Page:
e.hutton at ic.ac.uk
Thu Sep 16 11:52:35 EST 1999
Scott Mcphee wrote:
> My guess would be that it is a Strobilomyces. There is a picture of S.
> floccopus in the Lincoff/Audobon book (Plate 379). There are also pictures
> at these links:
> I have only seen it in books; I would love to find it some day (I live on
> the West Coast). It is a fascinating fungus!
Sorry, but Strobilomyces has grey pores, not cream, and they are not
decurrent. Also the cap of S. is grey, not brown.
I too would love to find one. A local estate is known to grow them
but they only come up at seven year intervals or so, and then you
have to pick the right day!
> Fungi01 at aol.com wrote in message <99928fe.25070c76 at aol.com>...
> >today we were out hunting in a hickory woods in Pennsylvania and found
> >collybia subnuda growing on small twigs in moss. We found a different
> >mushroom about 6 inches away from a dead hickory stump comming out of the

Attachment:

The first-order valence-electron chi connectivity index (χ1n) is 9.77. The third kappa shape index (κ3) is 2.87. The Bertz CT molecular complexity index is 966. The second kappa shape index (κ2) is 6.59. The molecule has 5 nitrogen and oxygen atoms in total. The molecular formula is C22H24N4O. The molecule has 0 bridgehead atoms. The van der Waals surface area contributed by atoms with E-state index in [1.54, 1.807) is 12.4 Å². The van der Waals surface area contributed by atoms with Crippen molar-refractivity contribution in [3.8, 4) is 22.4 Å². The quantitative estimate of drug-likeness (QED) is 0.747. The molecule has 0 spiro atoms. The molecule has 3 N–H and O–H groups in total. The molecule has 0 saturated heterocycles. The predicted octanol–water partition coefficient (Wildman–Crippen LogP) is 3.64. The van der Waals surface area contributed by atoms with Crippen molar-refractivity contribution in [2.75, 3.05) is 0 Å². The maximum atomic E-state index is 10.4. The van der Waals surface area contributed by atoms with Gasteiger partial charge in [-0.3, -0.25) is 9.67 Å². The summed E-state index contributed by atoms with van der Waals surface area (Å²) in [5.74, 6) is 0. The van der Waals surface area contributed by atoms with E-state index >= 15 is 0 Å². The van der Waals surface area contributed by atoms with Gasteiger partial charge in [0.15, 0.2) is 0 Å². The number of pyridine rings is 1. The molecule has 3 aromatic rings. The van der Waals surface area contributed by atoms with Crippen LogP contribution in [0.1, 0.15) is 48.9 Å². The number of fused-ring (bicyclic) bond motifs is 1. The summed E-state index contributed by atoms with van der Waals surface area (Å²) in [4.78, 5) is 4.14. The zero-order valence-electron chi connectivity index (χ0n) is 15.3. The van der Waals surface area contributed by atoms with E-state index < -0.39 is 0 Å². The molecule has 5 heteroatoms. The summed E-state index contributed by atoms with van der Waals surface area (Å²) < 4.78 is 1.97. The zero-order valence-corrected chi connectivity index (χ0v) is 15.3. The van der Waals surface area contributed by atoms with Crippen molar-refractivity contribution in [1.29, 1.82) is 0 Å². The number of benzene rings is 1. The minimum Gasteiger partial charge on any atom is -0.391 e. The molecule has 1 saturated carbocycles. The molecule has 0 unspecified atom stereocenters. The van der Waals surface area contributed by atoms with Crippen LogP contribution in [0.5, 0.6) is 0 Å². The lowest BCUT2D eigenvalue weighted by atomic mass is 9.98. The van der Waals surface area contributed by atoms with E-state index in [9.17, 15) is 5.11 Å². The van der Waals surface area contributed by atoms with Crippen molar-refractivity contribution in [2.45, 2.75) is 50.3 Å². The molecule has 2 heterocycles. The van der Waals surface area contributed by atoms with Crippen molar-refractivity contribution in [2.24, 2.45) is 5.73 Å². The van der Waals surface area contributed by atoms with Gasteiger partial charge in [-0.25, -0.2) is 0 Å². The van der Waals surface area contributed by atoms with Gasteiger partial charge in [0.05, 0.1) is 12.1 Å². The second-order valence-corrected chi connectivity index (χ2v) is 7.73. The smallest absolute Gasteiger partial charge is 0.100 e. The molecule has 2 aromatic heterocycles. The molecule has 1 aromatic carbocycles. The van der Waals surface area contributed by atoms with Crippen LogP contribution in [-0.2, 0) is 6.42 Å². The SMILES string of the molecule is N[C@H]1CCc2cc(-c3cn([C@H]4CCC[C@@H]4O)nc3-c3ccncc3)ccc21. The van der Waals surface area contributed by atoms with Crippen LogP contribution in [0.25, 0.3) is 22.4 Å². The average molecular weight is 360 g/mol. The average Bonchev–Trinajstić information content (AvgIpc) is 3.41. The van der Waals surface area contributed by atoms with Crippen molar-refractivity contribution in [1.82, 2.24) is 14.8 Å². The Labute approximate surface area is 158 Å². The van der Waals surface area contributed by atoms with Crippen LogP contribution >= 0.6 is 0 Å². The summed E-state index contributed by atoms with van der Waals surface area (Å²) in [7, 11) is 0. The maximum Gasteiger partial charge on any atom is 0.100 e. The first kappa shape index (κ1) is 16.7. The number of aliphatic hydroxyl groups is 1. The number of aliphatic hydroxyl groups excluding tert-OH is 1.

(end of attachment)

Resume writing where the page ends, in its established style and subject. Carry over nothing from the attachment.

> >soil that from the top appeared to be a bolete but when my wife pulled it
> >we discovered we had something very unusual. The cap is circular and
> >brownish colored and has a wavy margin. The cream colored pores decend
> >partway down the stalk. The stalk is beige colored and about 1 inch wide
> >1 1/4 inch tall, it is central. It has a root that is dark brown colored
> >is about 1/2 inch wide and an inch long but was much longer because it
> >off when pulling it up, even where it broke it is still 1/2 inch wide. As
> >for its really unusual feature the cap also has triangular raised
> >that are about 1/4 inch tall and wide!!! There are about a dozen of them.
> >So far i looked in the 4 vol. Fungi of switzerland, Alan Bessette's fungi
> >north eastern North America, George Barron's Book, and The Lincoff's
> >guide but i cant even find a genius not to mention a species. This is a
> >puzzle since it has such distinctive features. Have any ideas?
> > John
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